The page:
How Safe Is Your Water

How Safe Is Your Water

How Safe Is Your Water

How Safe Is Your Water
You’re thirsty.  You go to your kitchen, turn on the tap, and pour yourself a glass of water.   We assume the water in our home is safe to drink, but is it?  According to the BC government website, our water is generally very safe.  But from time to time, there are outbreaks of water borne diseases.  These diseases are caused by pathogens including viruses, bacteria and chemicals which get into the water supply.  The drinking water supply is broken down into the source water, the treatment system and the distribution system.  The distribution system includes the plumbing system inside your home. So how safe is your water?

How do Pathogens get into the water supply?

This happens when lakes, community water supply pipes or reservoirs are contaminated by animal waste or sewage.  In addition, unusual tastes, odours, and colours may be caused by breaks or leaks in the watermain, chlorine, and cloudiness or turbidity.  Water can also become contaminated by various products and materials it comes into contact with.  As water is a solvent, it can leach metals and chemicals from pipes, fittings, and fixtures.

How do we know if our water is safe to drink?

In Canada, the safety of drinking water is ensured by provincial, territorial, federal and municipal governments.  The provinces and territories handle the day to day responsibility of providing safe drinking water, and municipalities oversee the water treatment facilities.

Guidelines and legislation

Health Canada’s Water and Air Quality Bureau develops national Guidelines for Canadian Drinking Water Quality.  These guidelines provide drinking water requirements for all Canadians.

For some contaminants like eColi, guidelines are very clear as people will become ill very soon after drinking contaminated water.

Health Canada also contributes to the World Health Organization guidelines for drinking water.  It also shares information with other government agencies including the United States Environmental Protection Agency.

In BC, there are two pieces of provincial legislation which govern drinking water requirements, the Drinking Water Protection Act, and Drinking Water Protection Regulation.

How are guidelines and legislation implemented?

What is water tested for?

Drinking water officers who work for our local health authorities oversee drinking water safety and water systems.  They issue operating permits, and assist suppliers with permit and legislation compliance.  Other provincial employees involved in water safety include medical health officers, environmental health officers and public health engineers.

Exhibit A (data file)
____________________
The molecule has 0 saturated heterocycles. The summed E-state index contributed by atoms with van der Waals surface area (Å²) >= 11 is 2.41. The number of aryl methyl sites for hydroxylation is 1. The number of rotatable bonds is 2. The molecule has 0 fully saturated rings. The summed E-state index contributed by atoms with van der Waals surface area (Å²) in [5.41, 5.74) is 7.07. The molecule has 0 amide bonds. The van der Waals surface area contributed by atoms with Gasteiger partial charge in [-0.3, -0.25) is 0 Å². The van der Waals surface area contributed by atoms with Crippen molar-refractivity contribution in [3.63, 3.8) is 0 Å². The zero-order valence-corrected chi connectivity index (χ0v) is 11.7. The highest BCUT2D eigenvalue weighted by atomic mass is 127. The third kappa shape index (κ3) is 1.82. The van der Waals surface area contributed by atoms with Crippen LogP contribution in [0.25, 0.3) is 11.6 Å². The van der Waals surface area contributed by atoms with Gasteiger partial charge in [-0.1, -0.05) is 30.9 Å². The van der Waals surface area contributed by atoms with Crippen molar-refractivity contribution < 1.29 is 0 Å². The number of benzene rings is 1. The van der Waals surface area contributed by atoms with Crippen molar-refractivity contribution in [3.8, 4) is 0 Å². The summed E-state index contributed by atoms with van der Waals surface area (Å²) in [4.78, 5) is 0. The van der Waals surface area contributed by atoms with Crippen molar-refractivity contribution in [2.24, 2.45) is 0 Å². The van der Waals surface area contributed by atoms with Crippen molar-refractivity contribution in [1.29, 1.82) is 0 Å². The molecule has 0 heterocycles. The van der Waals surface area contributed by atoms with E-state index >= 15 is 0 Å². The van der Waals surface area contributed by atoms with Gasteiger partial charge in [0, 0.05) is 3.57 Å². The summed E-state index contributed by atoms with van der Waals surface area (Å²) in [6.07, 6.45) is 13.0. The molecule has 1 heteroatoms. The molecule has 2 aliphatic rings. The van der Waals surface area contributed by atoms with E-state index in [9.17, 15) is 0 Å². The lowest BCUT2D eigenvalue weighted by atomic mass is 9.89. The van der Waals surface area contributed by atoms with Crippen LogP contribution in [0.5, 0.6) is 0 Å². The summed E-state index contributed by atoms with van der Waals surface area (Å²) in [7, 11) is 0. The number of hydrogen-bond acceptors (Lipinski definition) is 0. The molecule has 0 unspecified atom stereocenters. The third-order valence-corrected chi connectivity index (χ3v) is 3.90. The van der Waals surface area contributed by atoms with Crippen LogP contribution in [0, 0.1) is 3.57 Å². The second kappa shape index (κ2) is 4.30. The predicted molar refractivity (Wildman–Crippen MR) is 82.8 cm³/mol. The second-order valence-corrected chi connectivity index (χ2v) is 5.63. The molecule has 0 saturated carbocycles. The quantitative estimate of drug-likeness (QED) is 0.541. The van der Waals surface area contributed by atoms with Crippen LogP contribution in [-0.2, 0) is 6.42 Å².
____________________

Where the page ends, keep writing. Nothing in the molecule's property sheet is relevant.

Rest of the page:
In addition, water suppliers must comply with conditions on their operating permits.   These conditions include monitoring water quality, and water treatment.  Suppliers must produce an annual report which includes drinking water quality tests.  Other information in the annual reports include information on water sources, monitoring programs, quality testing parameters and frequency, temperature, and waterworks projects.

Water is analyzed for pathogens and organisms by approved laboratories.  Drinking water test results show whether the bacteria levels and turbidity meet health standards.

Testing is conducted for bacteriological, chemical, physical characteristics and metals, disinfection byproducts, organic compounds, and aesthetics.  Bacteriological testing includes eColi, total coliform, and HPC.  Chemical levels of chlorine, conductivity and PH are determined.  Physical testing includes temperature and cloudiness or turbidity.  The levels of common metals  like copper, iron, lead, and zinc are tested.  The main aesthetic considerations are odour and taste.

What happens if there is a problem?

If there is a problem with the water supply, the suppliers must notify the public.  Our local health authorities issue water quality advisories and boil water notices.

Who do you call if you have water issues?

If you see brown or cloudy water flowing from your tap, the water has a bad taste or smell, or no water comes out of your taps, call your local city or municipal water office.  If you and your neighbours have water pressure issues, notify the water office.  In Vancouver, you can report water quality issues on the City of Vancouver website.

Drinking water contacts are available on the BC government website on the Health Authority Contacts page.

Further information on water safety is available on the Federal government website.  Some interesting information can be found in the It’s Your Health and Water Talk articles.

So the next time you turn on your tap for a glass of water, you can rest assured that your drinking water is safe to drink.

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